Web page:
A growing desire for both high-nature value farming and rewilding as conservation strategies has highlighted a pressing need to understand long-term dynamic change in natural and semi-natural vegetation systems. Palaeoecology can, and does, contribute much to our understanding of ecological dynamics in these systems. Modern palaeoecology is increasingly focussed on linking with ecosystem models at regional and global scales, and scaling up collated datasets from lake and bog archives. However much information of application to nature conservation requires scaling down. There are still surprising gaps in our knowledge-base: areas where paleoecology is either missing, or at too coarse a temporal or spatial resolution to provide useful data for modern application. In order to develop understandings of local-scale ecological dynamics and their drivers new local-scale palaeoecological histories, from mosaics of small sites, in landscapes of interest are required. Scaling down and collecting new data can also assist in filling in the considerable spatial gaps in the current set of regional-scale palaeoecological models.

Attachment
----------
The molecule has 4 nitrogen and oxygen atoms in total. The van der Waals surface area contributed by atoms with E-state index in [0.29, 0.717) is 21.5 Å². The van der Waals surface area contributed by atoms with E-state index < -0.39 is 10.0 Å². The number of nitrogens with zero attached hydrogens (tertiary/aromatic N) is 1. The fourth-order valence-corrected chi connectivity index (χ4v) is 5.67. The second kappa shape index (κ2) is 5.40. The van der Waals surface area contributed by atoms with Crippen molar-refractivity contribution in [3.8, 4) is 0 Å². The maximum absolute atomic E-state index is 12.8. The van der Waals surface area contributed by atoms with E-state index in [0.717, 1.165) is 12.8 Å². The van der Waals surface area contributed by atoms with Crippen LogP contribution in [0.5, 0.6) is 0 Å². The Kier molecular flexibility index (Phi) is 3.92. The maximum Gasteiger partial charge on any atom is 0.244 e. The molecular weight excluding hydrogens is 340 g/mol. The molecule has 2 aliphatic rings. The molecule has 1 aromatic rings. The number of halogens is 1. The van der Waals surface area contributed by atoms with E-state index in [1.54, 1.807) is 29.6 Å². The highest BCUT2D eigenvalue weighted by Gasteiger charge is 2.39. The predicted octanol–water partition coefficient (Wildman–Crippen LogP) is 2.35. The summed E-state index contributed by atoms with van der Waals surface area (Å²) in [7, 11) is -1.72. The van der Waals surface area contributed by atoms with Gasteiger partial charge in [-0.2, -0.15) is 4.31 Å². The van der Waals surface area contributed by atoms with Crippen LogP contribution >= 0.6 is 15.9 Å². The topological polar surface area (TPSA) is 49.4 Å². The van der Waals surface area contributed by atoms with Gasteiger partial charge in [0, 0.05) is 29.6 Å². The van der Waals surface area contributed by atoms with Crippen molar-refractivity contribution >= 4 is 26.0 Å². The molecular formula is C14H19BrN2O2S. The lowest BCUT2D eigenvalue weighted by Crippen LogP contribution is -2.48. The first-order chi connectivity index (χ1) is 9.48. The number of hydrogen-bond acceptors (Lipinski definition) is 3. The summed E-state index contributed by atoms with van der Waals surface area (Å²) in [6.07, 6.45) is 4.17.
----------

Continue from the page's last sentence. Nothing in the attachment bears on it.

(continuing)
Whereas large areas of peat, or lake systems, are increasingly recognised, as carbon stores and for biodiversity value, with ecosystem service valuation driving protection, preservation and conservation of the geoheritage archive within them; in contrast, local-scale palaeoecological archives are seldom considered and are potentially being lost. Much ecologically relevant palaeoecology relies on samples from small peat hollows, ponds etc. within cultural and woodland landscapes. These deposits are often disturbed or drained with little thought for the historical and palaeoenvironmental records that they contain.
This paper will present and explore examples of local-scale palaeoecological research especially in the context of social-ecological systems in traditional agricultural and wooded landscapes. Examples from personal research in Ribblesdale, north Yorkshire, Scotland and the English Lake district will be presented, as well as some review of other studies. Via these examples, the paper aims to highlight the value of a range of non-standard palaeoecological sites within the landscape, and to urge consideration of a wider range of sites as contributing to a valuable palaeoecological geoheritage.